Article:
As we previously reported, the Illinois legislature unanimously passed Senate Bill 672, which significantly reforms the Illinois landscape governing non-competition and non-solicitation agreements. On August 13, 2021, Governor Pritzker signed this bill unchanged into law, set to go into effect on January 1, 2022.
As a reminder, here are some key takeaways:
- Employers cannot enter into enforceable non-compete agreements with Illinois employees who have expected earnings less than $75,000.
- Employers cannot enter into enforceable customer/employee non-solicitation agreements with Illinois employees who have expected earnings of less than $45,000.
- A covenant not to compete is void and illegal if entered into with an individual covered by a collective bargaining agreement under the Illinois Public Labor Relations Act or the Illinois Educational Labor Relations Act, as well as individuals employed in construction.
- An employer is not able to enter into a non-competition/non-solicit agreement with an Illinois employee who is terminated, furloughed, or laid off as a result of business circumstances or government orders related to the COVID-19 pandemic, unless certain conditions are satisfied.
- The non-competition/non-solicitation agreement has to satisfy an employer’s legitimate business interest.
- This requirement is analyzed by looking at the “totality of the circumstances.” Factors such as time, place, and scope of activities, as well as the employee’s exposure to the employer’s near-permanent customer relationships, are considered.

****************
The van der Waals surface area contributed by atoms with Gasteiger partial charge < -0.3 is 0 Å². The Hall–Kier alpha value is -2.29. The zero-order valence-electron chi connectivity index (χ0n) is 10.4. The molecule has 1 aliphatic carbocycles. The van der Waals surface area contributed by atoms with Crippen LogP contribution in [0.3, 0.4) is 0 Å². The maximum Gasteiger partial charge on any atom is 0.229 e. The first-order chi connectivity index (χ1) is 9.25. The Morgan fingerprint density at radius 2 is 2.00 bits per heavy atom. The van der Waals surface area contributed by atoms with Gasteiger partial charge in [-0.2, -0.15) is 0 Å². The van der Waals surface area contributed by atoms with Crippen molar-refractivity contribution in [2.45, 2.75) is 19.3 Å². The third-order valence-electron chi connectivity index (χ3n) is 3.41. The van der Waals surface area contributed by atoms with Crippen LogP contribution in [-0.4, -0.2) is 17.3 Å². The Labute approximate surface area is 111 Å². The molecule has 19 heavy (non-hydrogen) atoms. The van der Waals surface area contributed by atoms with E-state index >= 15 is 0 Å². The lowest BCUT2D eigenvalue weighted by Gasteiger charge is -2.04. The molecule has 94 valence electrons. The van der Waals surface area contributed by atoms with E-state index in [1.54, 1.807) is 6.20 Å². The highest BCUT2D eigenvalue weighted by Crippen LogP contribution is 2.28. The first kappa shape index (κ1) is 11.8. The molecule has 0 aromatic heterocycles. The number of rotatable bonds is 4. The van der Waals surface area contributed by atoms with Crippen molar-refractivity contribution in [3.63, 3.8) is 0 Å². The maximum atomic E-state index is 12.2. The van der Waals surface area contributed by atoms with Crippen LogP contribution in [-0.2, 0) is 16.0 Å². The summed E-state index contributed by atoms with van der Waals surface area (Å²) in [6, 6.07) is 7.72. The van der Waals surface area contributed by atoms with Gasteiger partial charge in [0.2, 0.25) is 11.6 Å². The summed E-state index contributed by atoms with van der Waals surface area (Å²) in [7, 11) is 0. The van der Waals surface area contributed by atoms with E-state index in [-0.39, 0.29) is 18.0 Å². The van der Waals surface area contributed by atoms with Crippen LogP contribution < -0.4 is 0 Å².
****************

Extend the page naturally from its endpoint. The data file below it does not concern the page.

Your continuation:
- The non-competition/non-solicitation agreement must be supported by independent, adequate consideration.
- “Adequate consideration” means (1) the employee worked for the employer for at least two years after the employee signed an agreement containing a covenant not to compete or a covenant not to solicit or (2) the employer otherwise provided consideration adequate to support an agreement to not compete or solicit, such as a period of employment plus additional professional or financial benefits, or merely professional or financial benefits by themselves, e.g. a signing bonus.
- Employers are required to provide Illinois employees 14 days to review a non-competition/non-solicitation agreement and advise them in writing at the same time to consult an attorney before signing it.
- The non-competition/non-solicitation agreement is subject to judicial reformation.
- The law codifies the court’s practice of “blue penciling,” or reforming provisions of a restrictive covenant, rather than holding a covenant unenforceable. But, the law continues to emphasize the public policy against courts wholly rewriting contracts.
The requirements under this law are not retroactive. Employers should consider whether to implement any non-competition/non-solicitation agreement for Illinois employees in advance of January 1, 2022, and also review any current form agreements to conform to Illinois law when the law takes effect.
via JD Supra
August 30, 2021 at 05:45PM